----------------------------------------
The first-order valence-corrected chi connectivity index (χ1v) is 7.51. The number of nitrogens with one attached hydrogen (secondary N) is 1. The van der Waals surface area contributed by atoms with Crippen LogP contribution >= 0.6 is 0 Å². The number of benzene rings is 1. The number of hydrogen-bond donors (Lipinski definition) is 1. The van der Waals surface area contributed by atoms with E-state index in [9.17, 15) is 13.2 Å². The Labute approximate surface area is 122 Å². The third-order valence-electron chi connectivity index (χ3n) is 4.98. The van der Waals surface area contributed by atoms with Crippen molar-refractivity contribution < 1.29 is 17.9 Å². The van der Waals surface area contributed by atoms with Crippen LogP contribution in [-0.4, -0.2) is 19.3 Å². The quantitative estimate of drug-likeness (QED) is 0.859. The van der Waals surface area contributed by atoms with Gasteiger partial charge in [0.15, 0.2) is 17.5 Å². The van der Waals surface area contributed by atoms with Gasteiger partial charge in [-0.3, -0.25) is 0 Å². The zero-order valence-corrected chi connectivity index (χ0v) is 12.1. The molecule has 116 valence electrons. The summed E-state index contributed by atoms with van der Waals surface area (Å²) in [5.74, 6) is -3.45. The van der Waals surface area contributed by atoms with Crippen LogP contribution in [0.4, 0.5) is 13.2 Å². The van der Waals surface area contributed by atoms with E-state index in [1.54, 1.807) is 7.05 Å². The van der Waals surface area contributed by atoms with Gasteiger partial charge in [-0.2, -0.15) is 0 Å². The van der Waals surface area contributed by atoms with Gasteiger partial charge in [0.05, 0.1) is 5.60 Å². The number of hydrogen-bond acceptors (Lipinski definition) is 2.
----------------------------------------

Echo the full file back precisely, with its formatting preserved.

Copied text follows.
The first-order valence-corrected chi connectivity index (χ1v) is 7.51. The number of nitrogens with one attached hydrogen (secondary N) is 1. The van der Waals surface area contributed by atoms with Crippen LogP contribution >= 0.6 is 0 Å². The number of benzene rings is 1. The number of hydrogen-bond donors (Lipinski definition) is 1. The van der Waals surface area contributed by atoms with E-state index in [9.17, 15) is 13.2 Å². The Labute approximate surface area is 122 Å². The third-order valence-electron chi connectivity index (χ3n) is 4.98. The van der Waals surface area contributed by atoms with Crippen molar-refractivity contribution < 1.29 is 17.9 Å². The van der Waals surface area contributed by atoms with Crippen LogP contribution in [-0.4, -0.2) is 19.3 Å². The quantitative estimate of drug-likeness (QED) is 0.859. The van der Waals surface area contributed by atoms with Gasteiger partial charge in [0.15, 0.2) is 17.5 Å². The van der Waals surface area contributed by atoms with Gasteiger partial charge in [-0.3, -0.25) is 0 Å². The zero-order valence-corrected chi connectivity index (χ0v) is 12.1. The molecule has 116 valence electrons. The summed E-state index contributed by atoms with van der Waals surface area (Å²) in [5.74, 6) is -3.45. The van der Waals surface area contributed by atoms with Crippen LogP contribution in [0.4, 0.5) is 13.2 Å². The van der Waals surface area contributed by atoms with E-state index in [1.54, 1.807) is 7.05 Å². The van der Waals surface area contributed by atoms with Gasteiger partial charge in [-0.2, -0.15) is 0 Å². The van der Waals surface area contributed by atoms with Gasteiger partial charge in [0.05, 0.1) is 5.60 Å². The number of hydrogen-bond acceptors (Lipinski definition) is 2.